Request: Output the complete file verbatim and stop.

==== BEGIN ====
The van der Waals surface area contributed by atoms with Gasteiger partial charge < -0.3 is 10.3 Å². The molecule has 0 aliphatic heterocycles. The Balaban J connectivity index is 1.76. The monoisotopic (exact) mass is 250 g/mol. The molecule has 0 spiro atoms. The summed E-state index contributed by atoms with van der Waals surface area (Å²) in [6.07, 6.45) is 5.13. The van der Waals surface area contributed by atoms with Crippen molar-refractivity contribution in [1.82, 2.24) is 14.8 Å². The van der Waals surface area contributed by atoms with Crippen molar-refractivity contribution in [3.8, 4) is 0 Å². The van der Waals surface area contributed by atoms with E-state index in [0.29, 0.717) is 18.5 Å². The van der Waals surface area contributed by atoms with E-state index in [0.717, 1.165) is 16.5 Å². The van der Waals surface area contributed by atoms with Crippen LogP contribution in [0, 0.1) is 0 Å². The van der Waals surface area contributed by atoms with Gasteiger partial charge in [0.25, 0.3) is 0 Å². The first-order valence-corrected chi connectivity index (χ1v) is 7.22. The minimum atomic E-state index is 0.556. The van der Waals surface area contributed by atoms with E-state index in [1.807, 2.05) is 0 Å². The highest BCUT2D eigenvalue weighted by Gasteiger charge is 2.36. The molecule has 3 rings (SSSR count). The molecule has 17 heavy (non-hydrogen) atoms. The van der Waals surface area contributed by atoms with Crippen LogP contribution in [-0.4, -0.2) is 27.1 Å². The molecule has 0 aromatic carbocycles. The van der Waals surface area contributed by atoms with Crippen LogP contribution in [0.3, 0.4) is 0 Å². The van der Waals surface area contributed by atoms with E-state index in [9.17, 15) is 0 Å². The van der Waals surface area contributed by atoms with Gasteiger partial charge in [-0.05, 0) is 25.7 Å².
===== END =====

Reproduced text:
The van der Waals surface area contributed by atoms with Gasteiger partial charge < -0.3 is 10.3 Å². The molecule has 0 aliphatic heterocycles. The Balaban J connectivity index is 1.76. The monoisotopic (exact) mass is 250 g/mol. The molecule has 0 spiro atoms. The summed E-state index contributed by atoms with van der Waals surface area (Å²) in [6.07, 6.45) is 5.13. The van der Waals surface area contributed by atoms with Crippen molar-refractivity contribution in [1.82, 2.24) is 14.8 Å². The van der Waals surface area contributed by atoms with Crippen molar-refractivity contribution in [3.8, 4) is 0 Å². The van der Waals surface area contributed by atoms with E-state index in [0.29, 0.717) is 18.5 Å². The van der Waals surface area contributed by atoms with E-state index in [0.717, 1.165) is 16.5 Å². The van der Waals surface area contributed by atoms with Crippen LogP contribution in [0, 0.1) is 0 Å². The van der Waals surface area contributed by atoms with Gasteiger partial charge in [0.25, 0.3) is 0 Å². The first-order valence-corrected chi connectivity index (χ1v) is 7.22. The minimum atomic E-state index is 0.556. The van der Waals surface area contributed by atoms with E-state index in [1.807, 2.05) is 0 Å². The highest BCUT2D eigenvalue weighted by Gasteiger charge is 2.36. The molecule has 3 rings (SSSR count). The molecule has 17 heavy (non-hydrogen) atoms. The van der Waals surface area contributed by atoms with Crippen LogP contribution in [-0.4, -0.2) is 27.1 Å². The molecule has 0 aromatic carbocycles. The van der Waals surface area contributed by atoms with Crippen LogP contribution in [0.3, 0.4) is 0 Å². The van der Waals surface area contributed by atoms with E-state index in [9.17, 15) is 0 Å². The van der Waals surface area contributed by atoms with Gasteiger partial charge in [-0.05, 0) is 25.7 Å².